The Christmas things at home as well: going out as a family a few weeks before Christmas to buy a tree, decorating the tree and the house together, carols playing on the record player (or possibly an early CD!), a Christingle service, and the celebrations on the day itself. When we were still young enough there was also the ceremonial glass of sherry and mince pie for Santa by the fireplace and carrot on the window ledge for Rudolph. The sherry and mince pie were always gone, and the carrot left with convincing bite marks!
I did love those Christmases. I don’t know what my parents would answer if you asked them how easy and relaxing they found Christmas when my two brothers and I were small and unruly, and they also played host to demanding relatives! I hope they did find them enjoyable.
What did Christmas actually mean to me as a child? In truth, I don’t remember. I do know that it was a magically exciting time of year. Did I ever really understand the Christmas carols I was singing? Or even the lessons I might have read in the carol service? Possibly, probably not. Did I even listen to the sermon?! Something about a baby born in a stable, but who was the baby and was it important? I’m sure a donkey came into it somewhere too…
Christmas 20+ years on doesn’t quite have the same magical air about it. This is not to say I do not enjoy it. I do very much! It is different, though. I understand a bit more of what we are celebrating now than when I was a child – I certainly hope that is not responsible for feeling less magical about everything. I think being stuck in work up until just before Christmas may have something to do with it.
I also find it strange that we basically celebrate Christmas during Advent rather than the season of Christmastide – I went to two carol services and two Christmas parties in the middle of Advent! What always makes Easter feel so special is how it follows on from the penitential season of Lent and the increasing tension and drama of Holy Week. The particular liturgies all add to this. But it feels as if Advent has become lost as a penitential season in the CofE, and the liturgy feels inadequate in preparing us for the feast of Christmas. Advent, a season of waiting, looking forward and preparation has become about the fulfilment and celebration instead. I suspect friends in the Orthodox Church would tell me how it is done differently there!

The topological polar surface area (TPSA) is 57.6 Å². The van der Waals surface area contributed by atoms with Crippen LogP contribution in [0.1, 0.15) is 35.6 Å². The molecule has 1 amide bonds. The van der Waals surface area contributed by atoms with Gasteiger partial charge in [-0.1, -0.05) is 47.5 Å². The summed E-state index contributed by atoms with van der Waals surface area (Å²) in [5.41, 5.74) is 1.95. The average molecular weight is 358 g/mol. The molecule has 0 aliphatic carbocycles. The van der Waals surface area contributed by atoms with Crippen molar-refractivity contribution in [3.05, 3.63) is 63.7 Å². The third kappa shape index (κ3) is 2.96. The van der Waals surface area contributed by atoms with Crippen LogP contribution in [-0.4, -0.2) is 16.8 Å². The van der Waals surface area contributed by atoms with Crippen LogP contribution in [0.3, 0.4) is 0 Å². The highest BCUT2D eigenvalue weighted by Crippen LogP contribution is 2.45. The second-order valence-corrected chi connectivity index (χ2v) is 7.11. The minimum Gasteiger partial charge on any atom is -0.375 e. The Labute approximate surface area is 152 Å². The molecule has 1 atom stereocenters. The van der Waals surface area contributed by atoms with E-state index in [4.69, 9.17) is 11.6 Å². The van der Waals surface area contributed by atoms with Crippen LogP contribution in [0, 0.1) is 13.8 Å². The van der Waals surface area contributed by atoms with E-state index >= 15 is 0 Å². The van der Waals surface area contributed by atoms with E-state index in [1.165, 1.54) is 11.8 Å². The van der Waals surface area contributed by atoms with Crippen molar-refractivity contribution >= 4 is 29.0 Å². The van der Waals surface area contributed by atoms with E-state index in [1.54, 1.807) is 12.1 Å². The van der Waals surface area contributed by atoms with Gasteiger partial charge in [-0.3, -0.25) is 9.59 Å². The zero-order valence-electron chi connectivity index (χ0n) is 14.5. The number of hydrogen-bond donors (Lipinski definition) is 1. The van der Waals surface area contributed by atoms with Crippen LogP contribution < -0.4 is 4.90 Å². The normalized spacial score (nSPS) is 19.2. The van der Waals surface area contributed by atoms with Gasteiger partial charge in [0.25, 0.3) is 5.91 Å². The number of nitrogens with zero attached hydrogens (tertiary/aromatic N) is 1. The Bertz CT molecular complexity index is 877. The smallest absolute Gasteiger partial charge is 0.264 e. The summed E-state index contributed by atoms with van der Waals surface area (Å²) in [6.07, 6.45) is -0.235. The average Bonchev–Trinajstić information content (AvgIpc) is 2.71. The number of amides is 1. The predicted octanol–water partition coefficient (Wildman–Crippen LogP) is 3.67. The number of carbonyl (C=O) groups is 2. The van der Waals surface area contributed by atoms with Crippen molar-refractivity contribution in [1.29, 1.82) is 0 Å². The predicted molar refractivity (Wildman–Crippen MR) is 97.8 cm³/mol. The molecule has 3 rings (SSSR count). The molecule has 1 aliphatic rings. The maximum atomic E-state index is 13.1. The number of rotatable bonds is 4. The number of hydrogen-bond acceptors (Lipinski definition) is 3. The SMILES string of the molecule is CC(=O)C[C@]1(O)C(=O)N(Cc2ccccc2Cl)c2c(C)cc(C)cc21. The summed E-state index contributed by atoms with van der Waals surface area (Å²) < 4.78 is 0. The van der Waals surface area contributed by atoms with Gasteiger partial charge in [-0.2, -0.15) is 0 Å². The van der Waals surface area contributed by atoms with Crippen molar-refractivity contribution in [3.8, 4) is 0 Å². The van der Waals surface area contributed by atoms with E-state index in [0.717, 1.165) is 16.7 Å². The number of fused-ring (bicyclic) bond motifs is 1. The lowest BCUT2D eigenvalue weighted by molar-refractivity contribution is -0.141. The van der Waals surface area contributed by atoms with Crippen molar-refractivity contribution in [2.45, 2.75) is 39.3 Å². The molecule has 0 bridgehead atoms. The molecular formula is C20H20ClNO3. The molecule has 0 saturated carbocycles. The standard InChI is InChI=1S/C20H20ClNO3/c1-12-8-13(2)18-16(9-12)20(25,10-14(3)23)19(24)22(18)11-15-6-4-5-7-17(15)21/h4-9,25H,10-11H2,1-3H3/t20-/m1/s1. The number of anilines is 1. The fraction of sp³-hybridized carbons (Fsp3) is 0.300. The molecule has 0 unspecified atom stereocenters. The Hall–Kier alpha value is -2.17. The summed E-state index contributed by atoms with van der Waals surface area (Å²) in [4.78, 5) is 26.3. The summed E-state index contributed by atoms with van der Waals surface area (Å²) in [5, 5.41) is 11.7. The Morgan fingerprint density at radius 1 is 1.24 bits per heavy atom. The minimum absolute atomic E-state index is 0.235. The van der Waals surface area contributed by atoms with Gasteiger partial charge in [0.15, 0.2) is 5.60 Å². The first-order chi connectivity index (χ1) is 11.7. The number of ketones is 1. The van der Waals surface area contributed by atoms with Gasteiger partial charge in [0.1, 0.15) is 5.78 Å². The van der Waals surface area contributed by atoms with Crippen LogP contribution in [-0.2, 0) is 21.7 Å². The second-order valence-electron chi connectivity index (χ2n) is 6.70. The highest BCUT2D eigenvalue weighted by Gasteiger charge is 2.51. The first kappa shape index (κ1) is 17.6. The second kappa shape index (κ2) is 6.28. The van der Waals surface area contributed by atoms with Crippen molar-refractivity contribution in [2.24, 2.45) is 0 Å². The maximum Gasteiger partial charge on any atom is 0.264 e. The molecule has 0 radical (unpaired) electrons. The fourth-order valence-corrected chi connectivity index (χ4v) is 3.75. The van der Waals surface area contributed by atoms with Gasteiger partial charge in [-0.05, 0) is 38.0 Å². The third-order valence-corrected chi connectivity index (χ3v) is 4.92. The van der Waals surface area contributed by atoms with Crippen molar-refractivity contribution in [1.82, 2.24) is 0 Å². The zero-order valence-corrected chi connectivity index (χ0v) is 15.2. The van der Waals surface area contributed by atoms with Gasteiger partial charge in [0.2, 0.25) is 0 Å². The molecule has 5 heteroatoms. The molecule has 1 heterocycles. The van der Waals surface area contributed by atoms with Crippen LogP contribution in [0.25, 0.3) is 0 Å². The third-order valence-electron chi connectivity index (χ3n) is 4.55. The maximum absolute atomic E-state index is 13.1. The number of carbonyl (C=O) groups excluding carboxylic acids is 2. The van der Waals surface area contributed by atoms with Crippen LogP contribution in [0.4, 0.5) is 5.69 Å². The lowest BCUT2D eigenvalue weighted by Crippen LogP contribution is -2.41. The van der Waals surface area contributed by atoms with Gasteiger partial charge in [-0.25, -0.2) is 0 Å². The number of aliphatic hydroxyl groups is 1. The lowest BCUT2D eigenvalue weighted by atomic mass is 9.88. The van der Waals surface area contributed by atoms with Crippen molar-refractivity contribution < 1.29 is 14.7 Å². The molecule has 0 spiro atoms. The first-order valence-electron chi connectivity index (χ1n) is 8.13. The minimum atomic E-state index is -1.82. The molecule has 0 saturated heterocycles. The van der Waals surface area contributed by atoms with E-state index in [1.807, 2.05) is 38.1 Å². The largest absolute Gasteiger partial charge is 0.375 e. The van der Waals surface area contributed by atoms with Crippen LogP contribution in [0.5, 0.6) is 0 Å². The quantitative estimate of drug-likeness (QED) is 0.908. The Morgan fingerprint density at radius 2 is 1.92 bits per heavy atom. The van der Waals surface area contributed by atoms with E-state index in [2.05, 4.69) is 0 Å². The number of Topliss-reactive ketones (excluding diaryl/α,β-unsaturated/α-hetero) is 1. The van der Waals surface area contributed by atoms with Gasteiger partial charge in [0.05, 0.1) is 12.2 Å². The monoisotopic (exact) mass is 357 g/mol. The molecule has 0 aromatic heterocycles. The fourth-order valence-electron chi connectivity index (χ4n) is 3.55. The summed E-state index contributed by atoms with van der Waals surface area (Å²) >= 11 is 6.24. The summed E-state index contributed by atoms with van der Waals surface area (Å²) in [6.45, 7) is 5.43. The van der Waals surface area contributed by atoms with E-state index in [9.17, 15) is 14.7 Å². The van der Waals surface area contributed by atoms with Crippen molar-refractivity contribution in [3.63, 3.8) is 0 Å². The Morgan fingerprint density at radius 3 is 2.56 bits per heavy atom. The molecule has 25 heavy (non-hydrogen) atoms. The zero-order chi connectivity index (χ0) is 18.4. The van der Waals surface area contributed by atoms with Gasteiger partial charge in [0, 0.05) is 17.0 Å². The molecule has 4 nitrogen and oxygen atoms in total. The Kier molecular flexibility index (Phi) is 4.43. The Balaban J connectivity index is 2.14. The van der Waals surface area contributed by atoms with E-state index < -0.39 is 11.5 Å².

In the sermon I heard preached on Christmas morning we were warned against chasing after the idealised secular Christmas sold to us by the media. Perhaps the Christmases I remember from the past are all rose tint and no substance. Perhaps I do just need to remember “the reason for the season” as that preacher put it. I’m not a great fan of slogans like that and the annual “put Christ back into Christmas” campaign. I think they largely fall on deaf ears, particularly if that is all we say as Christians, just louder and louder each year.
And yet, we do have something to say as Christians at Christmas: it is a question of knowing how to say it. We need to be clear that we have GOOD NEWS for people at Christmas – please no more sermons about the definition of marriage. The good news for all people at Christmas is not to be found in the turkey, the wine, the office parties, the chocolates, the presents, but strange as it may seem in the baby born in the stable in Bethlehem 2000 years ago. This baby is excellent news – it shows God loves us and identifies with us. In this baby, God himself is found.
The Franciscan Richard Rohr says: “In Jesus, God achieved the perfect synthesis of the divine and the human. The incarnation of Jesus demonstrates that God meets us where we are as humans. God freely and fully overcomes the gap from God’s side. The problem of redemption is already resolved once and for all, long before its dramatic illustration on the cross. Bethlehem already revealed that it was good to be a human being.”
It is good to be a human being. We don’t need the eating, the drinking, the presents and the partying to convince ourselves of that, it is far too fundamental to depend on those things! It is part of who we are. It is part of who God has made us to be. And we are shown that in the infant Jesus: heaven and earth in little space. We are shown it not in some divine fireworks display but in a very human thing – the MOST human thing – a woman giving birth to a baby.
And that, thank God, has made all the difference.